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Doctoral Education: The Shape of Things to Come

The Shape of Things to Come is a policy initiative that engages European universities in identifying the major themes for doctoral education in the next decade. The policy initiative examines what is waiting just beyond the horizon, articulates the challenges that doctoral education is facing and identifies its potential for developing universities and society at large.
Doctoral education in Europe is entering a new phase after a decade of rapid and thorough reforms. Universities across the continent have expanded and professionalised doctoral education, establishing doctoral schools and management units in order to ensure the quality of the doctorate. EUA’s Salzburg Principles (2005) and Recommendations (2010) have facilitated this process as a basis for carrying out reforms, particularly setting up institutional structures and procedures to support doctoral education.

cde_kovacevicHowever, this reform period is coming to an end. Most universities have established structures for the management of doctoral education; there are procedures in place to ensure transparency, quality and efficiency. Professionalisation has led to deeper integration of doctoral education in the core missions of universities. This means that the major challenges that universities are facing in research, teaching and outreach have direct consequences for doctoral education. However, doctoral education also has the potential to enhance these missions and help in overcoming the challenges.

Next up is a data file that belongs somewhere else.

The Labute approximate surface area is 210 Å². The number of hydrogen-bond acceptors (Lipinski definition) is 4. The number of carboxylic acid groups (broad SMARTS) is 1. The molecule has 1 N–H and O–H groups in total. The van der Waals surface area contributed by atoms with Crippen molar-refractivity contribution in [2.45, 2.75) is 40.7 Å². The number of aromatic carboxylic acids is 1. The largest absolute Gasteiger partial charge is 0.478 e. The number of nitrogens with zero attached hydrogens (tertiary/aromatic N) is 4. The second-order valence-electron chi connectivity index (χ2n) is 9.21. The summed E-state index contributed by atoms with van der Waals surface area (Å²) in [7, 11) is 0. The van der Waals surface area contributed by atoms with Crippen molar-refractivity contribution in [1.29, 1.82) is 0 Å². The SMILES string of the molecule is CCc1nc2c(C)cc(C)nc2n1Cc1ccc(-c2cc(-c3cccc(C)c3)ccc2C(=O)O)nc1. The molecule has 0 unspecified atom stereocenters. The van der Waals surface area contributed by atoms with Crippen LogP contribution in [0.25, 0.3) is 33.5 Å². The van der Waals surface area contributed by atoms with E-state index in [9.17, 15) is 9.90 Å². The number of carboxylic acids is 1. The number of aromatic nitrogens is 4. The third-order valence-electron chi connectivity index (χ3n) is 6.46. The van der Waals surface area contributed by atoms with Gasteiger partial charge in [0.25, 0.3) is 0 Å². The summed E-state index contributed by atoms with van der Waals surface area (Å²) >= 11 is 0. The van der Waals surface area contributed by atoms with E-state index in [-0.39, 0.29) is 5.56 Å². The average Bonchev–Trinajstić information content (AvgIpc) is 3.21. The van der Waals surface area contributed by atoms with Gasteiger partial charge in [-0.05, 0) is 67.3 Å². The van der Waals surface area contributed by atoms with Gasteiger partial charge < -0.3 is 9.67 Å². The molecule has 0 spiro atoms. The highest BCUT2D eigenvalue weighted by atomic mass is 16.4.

Moreover, the long-term challenges for Europe regarding demography, competitiveness and sustainability need to be solved by fully using the potential of Europe and its citizens; here doctoral education plays an important part in terms of helping to fulfil the potential of research and innovation.

Through the Council for Doctoral Education, EUA organises a series of consultations in the second half of 2014 and throughout 2015, which will result in a comprehensive policy paper in 2016, a paper to set the tone for the next decade. The policy paper will identify the main challenges for doctoral education, introduce ways to face these challenges, and present the potential of doctoral education to bring societies and universities forward. EUA-CDE invites its more than 200 members to take part in discussions about these topics. From November 2014 to June 2015, there will be three focus groups held dealing with special topics, and the standard EUA-CDE annual events will also form part of the consultations:

Consultations:

13 November 2014, Open science and open education, EUA offices, Brussels, Belgium

This one-day focus group looked at the new developments in research brought on by the trends concerning ‘Science 2.0’ such as big, open data, large teams and open access. Together with the appearance of MOOCs and other innovations in teaching, this could change the role of academics of the future. How will this affect doctoral education? What potential do these new developments have, and how should universities respond?

Please click here to download a presentation from the event.

22-23 January 2015, Regional engagement, EUA-CDE Annual Thematic Workshop, Aix-Marseille University, France

Universities have the potential to play a key part in developing their regions, and many of them already do. Universities ensure local employers have a pool of candidates with the right skills and make sure that knowledge is circulated between universities, private companies and the public sector.